Facebooks axes ‘fake news’ accounts ahead of election

Facebooks axes ‘fake news’ accounts ahead of election

Facebook says it has removed 168 accounts, 28 pages and eight Instagram accounts engaged in “inauthentic behaviour” targeting the Moldovan general election that is due to be held February 24.

The axed accounts carried domestic news and political stories, such as the requirement for Russian- or English-language education and potential reunification with Romania, the tech giant said.

The general election is already controversial, partly because it sees a new electoral system with half of the 101 MPs due to be elected on party lists and the other half in single-seat constituencies, which will favour the larger parties, critics claim.

Facebook’s security chief Nathaniel Gleicher said online activity originated in Moldova “used a combination of fake accounts and some authentic accounts to mislead others about who they were and what they were doing”.

Because of this month’s parliamentary election “we wanted to let people know about the action we’ve taken and the facts as we know them today”, Gleicher said.

About 54,000 Facebook accounts followed at least one of the pages and around 1,300 Instagram accounts followed at least one of the members that was removed, he said.

Moldova, between Romania and Ukraine, has been pursuing a pro-EU policy for several years, while President Igor Dodon was elected after a pro-Russian campaign.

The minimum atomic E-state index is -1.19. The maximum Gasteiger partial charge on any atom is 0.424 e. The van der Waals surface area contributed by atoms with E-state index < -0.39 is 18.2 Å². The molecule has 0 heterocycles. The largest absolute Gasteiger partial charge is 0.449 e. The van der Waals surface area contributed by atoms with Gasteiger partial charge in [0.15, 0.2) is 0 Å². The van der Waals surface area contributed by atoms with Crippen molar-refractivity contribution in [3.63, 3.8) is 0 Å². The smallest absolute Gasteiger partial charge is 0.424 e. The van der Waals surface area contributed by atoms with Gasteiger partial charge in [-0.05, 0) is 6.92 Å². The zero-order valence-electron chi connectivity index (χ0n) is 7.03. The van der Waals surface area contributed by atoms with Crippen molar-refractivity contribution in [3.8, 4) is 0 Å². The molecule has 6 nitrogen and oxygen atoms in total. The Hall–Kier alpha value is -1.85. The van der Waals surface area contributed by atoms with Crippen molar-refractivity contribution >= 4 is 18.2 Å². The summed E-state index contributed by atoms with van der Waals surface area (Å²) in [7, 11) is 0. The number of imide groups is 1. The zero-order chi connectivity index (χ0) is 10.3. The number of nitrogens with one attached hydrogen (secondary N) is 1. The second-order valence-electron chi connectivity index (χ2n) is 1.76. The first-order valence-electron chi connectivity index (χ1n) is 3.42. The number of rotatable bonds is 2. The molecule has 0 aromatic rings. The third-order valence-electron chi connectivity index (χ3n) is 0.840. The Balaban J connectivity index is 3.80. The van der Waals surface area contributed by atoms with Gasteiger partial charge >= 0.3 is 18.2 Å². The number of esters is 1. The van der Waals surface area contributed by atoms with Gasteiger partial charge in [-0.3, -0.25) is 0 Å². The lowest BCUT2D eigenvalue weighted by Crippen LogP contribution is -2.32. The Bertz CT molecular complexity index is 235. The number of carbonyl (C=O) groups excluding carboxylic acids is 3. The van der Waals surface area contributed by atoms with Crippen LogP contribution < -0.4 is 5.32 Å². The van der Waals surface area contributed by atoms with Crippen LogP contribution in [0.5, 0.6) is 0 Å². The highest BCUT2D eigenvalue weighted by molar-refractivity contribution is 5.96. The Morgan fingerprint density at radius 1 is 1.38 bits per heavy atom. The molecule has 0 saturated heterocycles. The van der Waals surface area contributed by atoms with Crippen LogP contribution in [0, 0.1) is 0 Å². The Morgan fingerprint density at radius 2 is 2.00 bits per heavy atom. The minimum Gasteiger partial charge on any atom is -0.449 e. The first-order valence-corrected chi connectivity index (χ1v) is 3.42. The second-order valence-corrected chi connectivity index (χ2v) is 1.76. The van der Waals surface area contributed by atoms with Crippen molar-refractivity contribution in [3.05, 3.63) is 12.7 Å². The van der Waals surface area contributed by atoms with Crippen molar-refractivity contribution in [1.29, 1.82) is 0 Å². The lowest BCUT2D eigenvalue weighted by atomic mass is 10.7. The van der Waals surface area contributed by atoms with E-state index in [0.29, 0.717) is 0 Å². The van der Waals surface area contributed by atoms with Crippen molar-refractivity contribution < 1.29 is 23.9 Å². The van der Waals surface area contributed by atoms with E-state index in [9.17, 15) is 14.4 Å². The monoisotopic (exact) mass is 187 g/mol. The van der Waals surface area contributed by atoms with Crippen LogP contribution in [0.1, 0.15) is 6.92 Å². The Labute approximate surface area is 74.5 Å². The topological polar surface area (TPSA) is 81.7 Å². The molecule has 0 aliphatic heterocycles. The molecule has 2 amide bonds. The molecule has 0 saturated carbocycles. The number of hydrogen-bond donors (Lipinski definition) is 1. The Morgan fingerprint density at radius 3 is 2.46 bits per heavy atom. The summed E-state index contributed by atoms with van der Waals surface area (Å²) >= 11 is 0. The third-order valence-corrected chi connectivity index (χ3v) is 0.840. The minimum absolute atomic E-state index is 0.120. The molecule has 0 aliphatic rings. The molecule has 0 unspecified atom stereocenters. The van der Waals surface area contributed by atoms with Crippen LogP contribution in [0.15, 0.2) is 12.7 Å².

Dodon has been suspended several times for refusing to sign laws passed by parliamentarians.

Ahead of this month’s election, Dodon has been told by the national electoral commission not to campaign for his Socialist party, saying the head of state must remain impartial.

Dodon has labelled the decision as “illegal and ungrounded” and launched a legal challenge.

That echoes accusations of the liberal party, who say that the president’s pro-Russian stance “is blackmailing citizens by saying that Moldovans will have good relations with Russia only if they vote for the Socialists”.

The Chisinau authorities said they welcomed efforts to combat “fake news” and that more than 200,000 Moldovans were employed by the state.

The government said it “does not check the activity of the private social network accounts of their employees”.

“Moreover, they have different political views and opinions, and the state is obliged to maintain the boundary between fighting the phenomenon of fake news and guaranteeing the freedom of expression for citizens,” the authorities added.

“Although the people behind this activity attempted to conceal their identities, our manual review found that some of this activity was linked to employees of the Moldovan government,” Facebook said.


The parliament Chisinau. Picture credit: IHA


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